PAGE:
Everyone has one of those days where you wake up after a long restful night of slumber and believe that you will finally be well-rested today. You forfeit their spot on the line at Starbuck's and feel prepared for the day. And then you walk into office or classroom and, after a couple of hours, despite the long repose, you feel exhausted. Is it boredom? Maybe, but scientists also say that it may just be the amount of carbon dioxide in the room that is causing fatigue and other health problems.
Outside, typical carbon dioxide concentrations are about 380 parts per million. But, in office spaces, that number can rise to 1,000 parts per million. In classrooms, the number can be as high as a whopping 3,000 parts per million. For comparison, federal guidelines state that carbon dioxide exposure cannot be over 5,000 parts per million for eight hours in an occupational setting.
The reason that the number is so high in these settings is because there are a large number of people exhaling in a confined space. The problem is, according to a paper by the Environmental Health Perspectives, that sustained exposure can have an effect beyond just your energy level. It can also affect your ability to make smart decisions and to think strategically.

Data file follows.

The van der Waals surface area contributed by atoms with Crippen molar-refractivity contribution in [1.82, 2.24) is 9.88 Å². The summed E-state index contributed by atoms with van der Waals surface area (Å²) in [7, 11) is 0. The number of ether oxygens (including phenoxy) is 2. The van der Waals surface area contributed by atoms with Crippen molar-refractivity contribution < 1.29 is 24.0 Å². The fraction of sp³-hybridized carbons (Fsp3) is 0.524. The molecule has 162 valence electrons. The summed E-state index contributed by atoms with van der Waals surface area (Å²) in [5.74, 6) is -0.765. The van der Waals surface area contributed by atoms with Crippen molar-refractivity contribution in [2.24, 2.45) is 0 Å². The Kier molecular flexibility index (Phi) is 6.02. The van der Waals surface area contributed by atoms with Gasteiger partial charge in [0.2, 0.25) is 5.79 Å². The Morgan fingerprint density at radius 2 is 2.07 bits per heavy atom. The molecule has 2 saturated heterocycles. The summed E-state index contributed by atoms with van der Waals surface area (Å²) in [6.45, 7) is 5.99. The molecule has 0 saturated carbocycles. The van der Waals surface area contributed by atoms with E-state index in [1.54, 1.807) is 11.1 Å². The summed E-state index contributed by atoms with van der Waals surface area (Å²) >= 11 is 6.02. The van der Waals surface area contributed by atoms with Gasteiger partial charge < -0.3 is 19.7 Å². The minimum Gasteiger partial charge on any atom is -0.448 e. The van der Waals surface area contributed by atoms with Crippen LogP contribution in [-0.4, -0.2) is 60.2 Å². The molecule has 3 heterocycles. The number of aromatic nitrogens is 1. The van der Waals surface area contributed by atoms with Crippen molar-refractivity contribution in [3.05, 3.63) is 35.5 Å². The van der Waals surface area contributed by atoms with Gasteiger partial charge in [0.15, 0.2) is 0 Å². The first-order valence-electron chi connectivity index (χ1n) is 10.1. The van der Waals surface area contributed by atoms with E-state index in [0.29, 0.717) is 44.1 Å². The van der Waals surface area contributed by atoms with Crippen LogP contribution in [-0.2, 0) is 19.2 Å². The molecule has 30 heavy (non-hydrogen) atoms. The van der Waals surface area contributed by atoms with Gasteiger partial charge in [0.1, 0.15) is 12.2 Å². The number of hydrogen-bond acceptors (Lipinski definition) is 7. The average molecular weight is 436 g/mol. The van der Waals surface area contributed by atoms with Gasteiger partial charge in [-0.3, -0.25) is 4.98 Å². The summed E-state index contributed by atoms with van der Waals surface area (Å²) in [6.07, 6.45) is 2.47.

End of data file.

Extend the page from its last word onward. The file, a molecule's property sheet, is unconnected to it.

Researchers from the State University of New York and the Lawrence Berkeley National Laboratory examined how different levels of carbon dioxide affected people. They took 22 adults, mostly college students, and divided them into six groups. The groups were placed in rooms for two and a half hours that had different carbon dioxide concentrations: 600 parts per million, 1,000 parts per million, and 2,500 parts per million. In each concentration, participants completed a computer test that examined their decision-making skills.
Compared to their ability in the 600 parts per million environment, participants' ability to complete the test declined in six of nine areas examined. Their ability declined further when they were in an environment with 2,500 parts per million of carbon dioxide. Specifically, participants' scores for initiative and basic strategy plummeted.
The researchers say that, if other studies are able to confirm their findings, office buildings and schools should make efforts to improve ventilation systems.
But of course you knew that already. It's just that the carbon dioxide was hampering your ability to realize.